Should immigration reform include a path to citizenship for undocumented immigrants currently living in the United States?

Asked by: Jessie_Debate14
  • It's not like they're going to hunt down all of the 11 million illegal immigrants.

    It would not be logical for people to actually find all 11 million immigrants. Lots of immigrants have done important things here, like starting businesses, and they are the workers. And to find that 11 million would be way too much work and it would save time for us as well. I urge you to vote for PRO.

  • It's the only thing that makes sense.

    You're not gonna deport all those people. It makes perfect sense to simply allow them to stay and work hard after they've passed a background check. Of course, we don't want criminals, so if they're broken a major law, they shouldn't be here, but if they're clean, they should be allowed to follow the American dream.

  • Immigrants Boost Economy

    Immigrants work hard. Because of this hard work they boost our Economy. 18% of the United States small businesses are owned by immigrants. In 2007 4.7 people were employed by Immigrant owned company. These Immigrant companies have generated $776 billion. This boosts our economy. Immigrant workers boost our low economy.

  • Everyone has the Right to Become an American

    First of all immigration has helped America in the past. Just look at Obama. He was an immigrant and he is now the President. Even that Indian guy form the Big Bang Theory was obviously not born in America and now he is a big success. My final point is that is there are no immigrants, we will eventually run out of smart people and Chinese restaurants across the country.

  • This is obvious

    1. Nobody but the native Americans were here before this nation was created, Europeans and Africans had only been here in permanent settlements 168 years before 1776. We are all immigrants. It is hypocritical to deny the right to come here to people who are only 238 years late to the party, a time span not of extreme consequence in the context of history, especially due to the fact that immigration was (by today's standards) virtually unregulated and undocumented (open gate policy) throughout the majority of the 238 years of its existence.

    2. Historical support: history suggests the benefits of immigration outweigh the drawbacks. The 19th century was the period of the highest immigration rates in U.S. history (particularly the 1830's) and, now that the more pressing matters then associated with immigration, such as overcrowding and poor sanitation in cities, are now obsolete, the most prominent results of this time period left for comparison to present-day is the results: that in the following century America became the most industrialized, modernized, affluent nation on earth. What was already known to be the best and most free nation in the world became known as the indisputably most powerful.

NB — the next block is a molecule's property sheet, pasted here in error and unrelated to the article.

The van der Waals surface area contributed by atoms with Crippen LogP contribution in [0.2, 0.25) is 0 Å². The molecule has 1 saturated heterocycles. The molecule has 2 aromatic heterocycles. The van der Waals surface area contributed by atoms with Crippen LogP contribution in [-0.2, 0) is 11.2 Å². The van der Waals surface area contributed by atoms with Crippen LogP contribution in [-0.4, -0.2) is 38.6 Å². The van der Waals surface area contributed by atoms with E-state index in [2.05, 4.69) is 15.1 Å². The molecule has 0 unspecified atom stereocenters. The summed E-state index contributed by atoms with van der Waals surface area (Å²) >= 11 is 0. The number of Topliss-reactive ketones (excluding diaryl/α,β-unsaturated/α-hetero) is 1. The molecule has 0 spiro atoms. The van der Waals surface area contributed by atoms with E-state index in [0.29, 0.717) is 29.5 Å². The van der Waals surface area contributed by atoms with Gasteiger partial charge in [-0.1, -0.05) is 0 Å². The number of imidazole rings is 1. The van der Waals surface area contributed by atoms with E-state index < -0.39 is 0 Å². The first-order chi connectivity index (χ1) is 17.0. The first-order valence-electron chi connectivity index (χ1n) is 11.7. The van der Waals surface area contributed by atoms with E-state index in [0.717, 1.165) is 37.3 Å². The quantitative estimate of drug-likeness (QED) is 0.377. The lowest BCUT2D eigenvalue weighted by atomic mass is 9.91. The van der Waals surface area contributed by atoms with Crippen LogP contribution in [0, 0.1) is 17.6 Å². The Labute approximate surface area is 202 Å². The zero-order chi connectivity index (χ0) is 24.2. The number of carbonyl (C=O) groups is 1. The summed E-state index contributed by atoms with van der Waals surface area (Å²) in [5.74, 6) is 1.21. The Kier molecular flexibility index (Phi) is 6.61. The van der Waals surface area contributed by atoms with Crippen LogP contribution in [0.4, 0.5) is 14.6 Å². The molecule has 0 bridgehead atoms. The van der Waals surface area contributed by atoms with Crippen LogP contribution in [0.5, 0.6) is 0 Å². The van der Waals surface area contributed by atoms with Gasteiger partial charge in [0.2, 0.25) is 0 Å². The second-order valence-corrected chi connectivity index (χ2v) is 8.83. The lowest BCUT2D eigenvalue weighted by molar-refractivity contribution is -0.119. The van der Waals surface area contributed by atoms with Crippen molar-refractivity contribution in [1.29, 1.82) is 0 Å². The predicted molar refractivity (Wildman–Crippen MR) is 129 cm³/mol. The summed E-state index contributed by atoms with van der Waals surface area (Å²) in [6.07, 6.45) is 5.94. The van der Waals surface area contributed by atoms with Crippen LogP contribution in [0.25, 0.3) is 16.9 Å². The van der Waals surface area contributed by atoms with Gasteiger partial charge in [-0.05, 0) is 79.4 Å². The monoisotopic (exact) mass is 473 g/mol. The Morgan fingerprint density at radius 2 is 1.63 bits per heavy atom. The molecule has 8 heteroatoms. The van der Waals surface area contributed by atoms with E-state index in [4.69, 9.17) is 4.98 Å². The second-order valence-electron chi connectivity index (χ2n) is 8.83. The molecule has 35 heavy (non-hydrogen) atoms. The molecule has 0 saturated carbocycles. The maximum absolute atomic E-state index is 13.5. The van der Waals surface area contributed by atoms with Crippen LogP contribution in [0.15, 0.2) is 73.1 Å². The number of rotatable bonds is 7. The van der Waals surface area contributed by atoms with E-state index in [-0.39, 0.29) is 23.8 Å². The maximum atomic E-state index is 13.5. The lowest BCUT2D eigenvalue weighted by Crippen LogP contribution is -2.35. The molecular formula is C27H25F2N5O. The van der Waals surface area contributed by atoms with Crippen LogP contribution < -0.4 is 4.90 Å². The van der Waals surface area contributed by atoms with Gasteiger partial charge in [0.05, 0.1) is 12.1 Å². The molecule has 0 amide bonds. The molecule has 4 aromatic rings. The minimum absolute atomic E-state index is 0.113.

3. Economy: in case you haven't noticed, the recent influx of Hispanic immigrants to the United States, many of them improperly or not at all documented, generally work at low level jobs that do not require advanced/high-level schooling. But that's exactly the point! They are out there doing the manual labor that needs doing in our economy, while many of the unemployed population that were here before those immigrants feel entitled to some better position or government handouts. This was most evident in the economic recession following the collapse of the housing market in 2008. The point being, they have proved themselves eager and willing to support them in their families in humble ways if necessary and contribute to our economy at its base, its foundation. Admittedly, undocumented immigrants pose a problem to economies of areas in which there is a high concentration of them due to their ability to evade many taxes, but that is why state and federal governments need to quicken the process by which these people may gain citizenship and fulfill their dreams of being here legally.

    4. That's a lot of people to exclude from a path to citizenship. If all undocumented immigrants currently living in the U.S. are denied their chance to be here legally and contribute more to America's interests in every aspect that is a population greater than many states, over 11,000,000. It is unrealistic to suggest that none of these people will ever be allowed citizenship and, if their illegal presence is discovered, follow the standard process of deportation.

    I have more to say but it's late and I have homework to do. Please contest any point in my argument.

  • It's a lose-lose situation.